Economy Watch: Conference Board Predicts Sluggish World Economy for Next Decade

The Conference Board released a big-picture report on the world economy on Tuesday, essentially predicting that it's going to be a long, slow slog ahead.

By Dees Stribling, Contributing Editor

The Conference Board released a big-picture report on the world economy on Tuesday, essentially predicting that it’s going to be a long, slow slog ahead. Specifically, the organization says that the world economy will grow at about 3 percent a year, on average, until the middle of the next decade—the 2020s, that is. Predicting so far ahead can be dicey business, but the generically named report, “The Conference Board Global Economic Outlook,” has a go at it, providing projections for output growth of the world economy for 2012, the period 2013 to 2016 inclusive, and 2017 to 2025 inclusive, including 12 major regions and about 50 advanced and emerging economies.

According to the report, the biggest risk ahead for the global economy isn’t an overall slower growth in output, but a slowdown in average output per capita, which will determine how fast living standards can be raised. At 3 percent, on average, global growth will still beat the period from 1980 to 1995, but will fall between half and a full percentage point below the growth rate from 1995 to 2008. A recovery in advanced economies will be more than offset by a gradual slowdown in emerging ones as they mature, with the net result being that global growth will slow.

“The greatest challenge for the global economy in this slow-growth environment is to raise productivity without losing job opportunities for the millions who are looking for reasonably paid jobs to support their living standards,” Bart van Ark, chief economist of the Conference Board, noted in a statement. “The growth rate of per capita income globally has been around 2.4 percent since the beginning of the century, but sometime between 2017 and 2025, this rate will fall below 2 percent. In contrast to the past half century, that slowdown will also be accompanied by slower growth in population.”

A new (depressed) normal for the Vegas housing market

The Greater Las Vegas Association of Realtors has reported that Las Vegas-area home prices haven’t quit going down yet, with the market experiencing a 1.9 percent month-over-month drop in median prices in October, from $123,400 to $121,000. A year ago, the median price in the market was $133,000.

Homes are selling in the market, according to the Realtors, so Vegas isn’t completely comatose. The total number of residential transactions—including single-family, townhouse and condo sales—was 3,881 in October, down from 4,108 in September, but an increase from 3,385 during October 2010. Thus the market is arguably a kind of microcosm for the rest of the nation, with homes selling but prices depressed by the trade in foreclosed properties—and there are a lot of those in Vegas. The median price of bank-owned single-family homes in the market in October was $109,900, notes the Realtors.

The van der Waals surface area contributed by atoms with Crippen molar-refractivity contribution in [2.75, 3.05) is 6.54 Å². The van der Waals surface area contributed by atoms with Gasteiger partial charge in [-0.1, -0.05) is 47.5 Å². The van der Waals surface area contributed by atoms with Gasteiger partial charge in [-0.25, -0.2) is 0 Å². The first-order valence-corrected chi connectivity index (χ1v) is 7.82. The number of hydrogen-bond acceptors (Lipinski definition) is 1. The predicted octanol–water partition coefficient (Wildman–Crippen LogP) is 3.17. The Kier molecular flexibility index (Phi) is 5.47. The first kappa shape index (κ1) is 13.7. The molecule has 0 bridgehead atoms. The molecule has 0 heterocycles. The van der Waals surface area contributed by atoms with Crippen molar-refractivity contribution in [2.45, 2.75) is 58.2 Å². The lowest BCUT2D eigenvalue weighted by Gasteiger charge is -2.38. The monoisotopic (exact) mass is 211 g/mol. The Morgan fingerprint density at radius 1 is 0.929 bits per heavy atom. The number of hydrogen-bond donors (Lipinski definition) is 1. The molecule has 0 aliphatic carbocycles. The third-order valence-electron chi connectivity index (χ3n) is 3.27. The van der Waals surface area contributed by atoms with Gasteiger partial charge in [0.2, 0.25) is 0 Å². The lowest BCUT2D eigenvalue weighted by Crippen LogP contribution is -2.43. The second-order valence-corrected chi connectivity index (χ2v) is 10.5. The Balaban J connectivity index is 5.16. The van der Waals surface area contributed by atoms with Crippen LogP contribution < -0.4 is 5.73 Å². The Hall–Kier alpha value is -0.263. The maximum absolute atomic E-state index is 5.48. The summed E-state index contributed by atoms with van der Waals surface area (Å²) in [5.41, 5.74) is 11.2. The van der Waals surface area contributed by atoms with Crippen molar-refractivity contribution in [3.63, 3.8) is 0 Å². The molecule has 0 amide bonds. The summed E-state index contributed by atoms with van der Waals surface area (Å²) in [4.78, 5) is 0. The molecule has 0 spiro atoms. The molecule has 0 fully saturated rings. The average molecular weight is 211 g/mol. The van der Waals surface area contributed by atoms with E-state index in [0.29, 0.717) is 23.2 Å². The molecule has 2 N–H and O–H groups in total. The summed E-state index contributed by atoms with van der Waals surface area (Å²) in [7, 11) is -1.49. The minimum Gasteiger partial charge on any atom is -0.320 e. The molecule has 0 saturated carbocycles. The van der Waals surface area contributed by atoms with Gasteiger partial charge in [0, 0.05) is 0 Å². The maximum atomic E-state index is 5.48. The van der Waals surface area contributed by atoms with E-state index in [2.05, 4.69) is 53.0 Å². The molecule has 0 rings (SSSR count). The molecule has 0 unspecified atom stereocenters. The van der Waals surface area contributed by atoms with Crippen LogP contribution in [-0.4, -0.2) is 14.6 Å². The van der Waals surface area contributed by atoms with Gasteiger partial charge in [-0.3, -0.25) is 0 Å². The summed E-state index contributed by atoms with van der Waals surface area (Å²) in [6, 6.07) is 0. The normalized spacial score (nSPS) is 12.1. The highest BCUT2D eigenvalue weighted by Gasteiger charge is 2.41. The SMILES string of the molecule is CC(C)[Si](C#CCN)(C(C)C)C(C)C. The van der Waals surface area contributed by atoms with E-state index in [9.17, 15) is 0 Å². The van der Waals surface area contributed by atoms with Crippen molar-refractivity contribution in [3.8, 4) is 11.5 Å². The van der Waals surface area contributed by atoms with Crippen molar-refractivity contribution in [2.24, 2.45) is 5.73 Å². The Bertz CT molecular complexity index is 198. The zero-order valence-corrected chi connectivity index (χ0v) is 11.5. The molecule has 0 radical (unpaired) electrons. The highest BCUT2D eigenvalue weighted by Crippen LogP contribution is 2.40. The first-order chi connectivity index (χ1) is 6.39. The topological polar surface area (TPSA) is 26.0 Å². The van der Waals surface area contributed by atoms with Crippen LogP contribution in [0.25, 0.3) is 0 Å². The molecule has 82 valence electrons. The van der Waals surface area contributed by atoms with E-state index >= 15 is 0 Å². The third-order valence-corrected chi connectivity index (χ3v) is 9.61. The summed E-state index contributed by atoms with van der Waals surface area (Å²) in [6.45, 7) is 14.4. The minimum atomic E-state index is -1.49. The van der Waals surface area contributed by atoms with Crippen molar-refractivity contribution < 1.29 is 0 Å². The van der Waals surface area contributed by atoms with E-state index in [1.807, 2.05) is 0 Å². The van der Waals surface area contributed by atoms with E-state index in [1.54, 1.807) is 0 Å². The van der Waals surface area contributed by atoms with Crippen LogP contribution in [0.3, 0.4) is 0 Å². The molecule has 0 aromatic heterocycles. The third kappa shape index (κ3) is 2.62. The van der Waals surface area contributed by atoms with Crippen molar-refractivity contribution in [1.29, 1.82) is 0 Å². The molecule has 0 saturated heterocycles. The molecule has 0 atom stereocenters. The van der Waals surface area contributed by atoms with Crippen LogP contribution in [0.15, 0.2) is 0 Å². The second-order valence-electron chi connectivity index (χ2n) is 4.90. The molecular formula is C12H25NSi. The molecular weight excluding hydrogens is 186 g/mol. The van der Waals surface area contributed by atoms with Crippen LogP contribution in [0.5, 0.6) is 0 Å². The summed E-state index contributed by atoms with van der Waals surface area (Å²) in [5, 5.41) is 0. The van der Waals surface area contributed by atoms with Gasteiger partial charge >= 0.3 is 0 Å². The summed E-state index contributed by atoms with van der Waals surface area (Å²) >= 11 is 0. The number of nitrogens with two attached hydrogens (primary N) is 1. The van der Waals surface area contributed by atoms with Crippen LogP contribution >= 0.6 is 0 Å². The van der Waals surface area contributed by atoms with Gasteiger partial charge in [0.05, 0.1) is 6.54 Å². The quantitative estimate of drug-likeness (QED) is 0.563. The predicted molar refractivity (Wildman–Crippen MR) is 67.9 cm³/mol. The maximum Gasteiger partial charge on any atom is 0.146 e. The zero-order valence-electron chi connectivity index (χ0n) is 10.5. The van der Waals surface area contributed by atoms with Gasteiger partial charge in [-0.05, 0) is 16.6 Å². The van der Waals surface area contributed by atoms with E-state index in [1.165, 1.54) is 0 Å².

Buying a house with a standard mortgage is hardly standard any more in the greater Vegas market. The Realtors also reported that exactly half of the existing homes sold in the market in October were sold for cash, down slightly from 50.7 percent in September. Also, about a quarter of the transactions in October—25.4 percent—were short sales.

Berlusconi out, more uncertainty for euro-debt in

In the end, not even a personal fortune in the billions nor control over much of Italy’s mass media could save Prime Minister Silvio Berlusconi’s job on Tuesday, when his government couldn’t muster a simple majority in parliament for a budget measure. Later in the day, the PM said he would quit as soon as various economic reforms were put in place, at the urgent behest of the rest of the euro-zone, to deal with Italian debt.

At least Berlusconi has the distinction of being the longest-serving Italian prime minister since World War II, and the third-longest since the creation of Italy, behind Mussolini and the less-flamboyant early 20th-century Giovanni Giolitti. Less clear is what parliament will do to stabilize the Italian economy, which has lately (in the last few days, it seems) taken over from Greek as Europe’s dangerous sick economy.

Wall Street wasn’t worried about Italy on Tuesday, though surely it will panic about it sometime or other. The Dow Jones Industrial Average gained 101.79 points, or 0.84 percent, while the S&P 500 and the Nasdaq were up 1.17 percent and 1.2 percent, respectively.

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